Review Summary: They're not creepy sounding anymore… who cares.
The Birthday Massacre isn’t a band that could be called complacent. On just their second album they had already created a winning formula that included industrial, new wave and gothic rock, but they weren’t done yet. On their third release they managed to improve on just about every aspect of their sound while making it more melodic and catchy at the same time. It was an excellent achievement simply due to the fact that they didn’t really lose any of their signature sound in the process. Unfortunately, the same thing cannot be said about The Birthday Massacre’s latest release, Pins and Needles
. Pins and Needles
continues the band’s push towards a more mainstream sound, and that progression has finally taken a toll on their core sound.
The foundation of The Birthday Massacre’s sound has always revolved around electronics and a kind of weird psychotic innocence that pervaded most of the lyrics. This sound was supplemented by playful synth melodies that had the ability to morph between pretty and eerie with an uncanny ease. The star of this show was, of course, the vocals of Chibi. Her voice was the last piece needed to create a strange Alice in Wonderland
meets Tim Burton atmosphere that still managed to be catchy and accessible. Unfortunately that atmosphere has been totally discarded on Pins and Needles
. The band seems to have set their entire focus on making songs that are totally safe, and they’ve lost their personality in the process. There isn’t a single moment on this album that will create the kind of unease or even fun-haunted-house feelings of the previous releases. The melodies never deviate from their upbeat style and Chibi has done away with any abrasiveness that she occasionally utilized in the past. Here’s the real kicker, though – it doesn’t matter at all. Despite a lack of character, Pins and Needles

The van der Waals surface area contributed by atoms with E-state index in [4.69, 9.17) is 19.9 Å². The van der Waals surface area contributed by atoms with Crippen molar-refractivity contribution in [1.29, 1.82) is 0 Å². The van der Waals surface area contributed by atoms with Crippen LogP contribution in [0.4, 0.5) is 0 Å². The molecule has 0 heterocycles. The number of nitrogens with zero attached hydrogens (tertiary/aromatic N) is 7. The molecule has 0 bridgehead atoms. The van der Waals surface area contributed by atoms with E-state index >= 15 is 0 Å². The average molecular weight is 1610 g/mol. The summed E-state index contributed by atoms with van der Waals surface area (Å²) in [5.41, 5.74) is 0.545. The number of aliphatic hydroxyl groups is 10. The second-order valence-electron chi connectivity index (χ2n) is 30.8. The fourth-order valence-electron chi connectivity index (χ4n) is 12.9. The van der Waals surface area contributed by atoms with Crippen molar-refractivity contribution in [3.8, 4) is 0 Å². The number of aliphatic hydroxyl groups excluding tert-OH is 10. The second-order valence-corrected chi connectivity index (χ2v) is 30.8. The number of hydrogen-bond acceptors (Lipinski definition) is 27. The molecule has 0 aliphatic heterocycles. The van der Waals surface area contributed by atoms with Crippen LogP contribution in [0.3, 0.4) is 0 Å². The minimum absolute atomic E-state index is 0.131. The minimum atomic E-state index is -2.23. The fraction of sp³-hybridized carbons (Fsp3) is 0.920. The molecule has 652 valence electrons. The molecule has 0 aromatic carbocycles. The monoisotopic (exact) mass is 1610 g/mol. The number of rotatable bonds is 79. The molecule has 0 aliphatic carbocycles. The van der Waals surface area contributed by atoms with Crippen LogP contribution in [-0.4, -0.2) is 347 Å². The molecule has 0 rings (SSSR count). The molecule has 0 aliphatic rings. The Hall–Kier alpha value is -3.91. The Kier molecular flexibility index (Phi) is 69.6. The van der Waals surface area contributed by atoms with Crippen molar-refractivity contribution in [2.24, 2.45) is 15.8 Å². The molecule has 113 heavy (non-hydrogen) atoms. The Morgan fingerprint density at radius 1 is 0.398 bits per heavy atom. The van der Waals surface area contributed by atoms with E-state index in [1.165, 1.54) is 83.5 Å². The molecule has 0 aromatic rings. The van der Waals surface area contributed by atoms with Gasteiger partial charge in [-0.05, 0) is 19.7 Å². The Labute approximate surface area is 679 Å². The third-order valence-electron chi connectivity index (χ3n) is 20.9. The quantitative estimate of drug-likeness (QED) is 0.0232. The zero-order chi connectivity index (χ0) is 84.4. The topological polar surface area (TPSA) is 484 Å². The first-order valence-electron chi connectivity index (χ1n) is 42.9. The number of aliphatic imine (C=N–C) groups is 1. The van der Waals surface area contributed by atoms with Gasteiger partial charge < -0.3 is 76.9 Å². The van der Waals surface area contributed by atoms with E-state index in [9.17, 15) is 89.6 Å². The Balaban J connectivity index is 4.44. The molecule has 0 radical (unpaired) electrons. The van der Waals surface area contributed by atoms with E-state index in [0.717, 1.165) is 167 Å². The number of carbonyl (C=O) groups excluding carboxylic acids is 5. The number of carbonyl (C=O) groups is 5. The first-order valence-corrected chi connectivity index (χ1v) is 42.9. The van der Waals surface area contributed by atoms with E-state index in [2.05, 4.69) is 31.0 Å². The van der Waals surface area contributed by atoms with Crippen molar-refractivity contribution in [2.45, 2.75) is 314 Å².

is just about as excellent as anything The Birthday Massacre have ever done, and in some ways it’s even better.
The most noticeable improvement is in the album’s actual sound. Pins and Needles
is easily the band’s most professional sounding album to date. The mix is so clear and polished that literally every instrument has its own space. The percussion is thick and powerful, the guitars are sharp, the electronics rumble underneath and the keyboards dominate without overpowering. This slick production is perfect for the band’s sound, which is now firmly built around Chibi’s vocals and the huge hooks they provide. Songs such as the title track and “Always” are easily some of the catchiest in the band’s repertoire, but even the weakest tracks have choruses that will get stuck in your head and refuse to fade away. Luckily, this huge leap in songwriting is enough to cause any backlash from the lack of a few elements to be negligible. Also, although they had to sacrifice a bit of atmosphere to achieve their desired aim, they didn’t neuter their entire sound. The Birthday Massacre have never been known as a heavy band, but they’ve always had a prominent chunky guitar sound and it is still present and sounding better than ever.
In hindsight, the fact that The Birthday Massacre have chosen to drop their strange/eccentric undercurrent might be seen as a positive, because eventually it could have ended up being viewed as a crutch. Instead Pins and Needles
proves that the band are excellent songwriters that are more than capable of creating albums that don’t rely on any gimmicks. The lack of a bit of personality and individual flair is more than made up for by some of the strongest songs in the band’s repertoire. Every track on Pins and Needles
is expertly crafted and delivered with the best production of their entire discography. This could truly be the album that breaks the band into the mainstream with a sound and direction that is entirely professional while retaining most of what current fans have come to expect.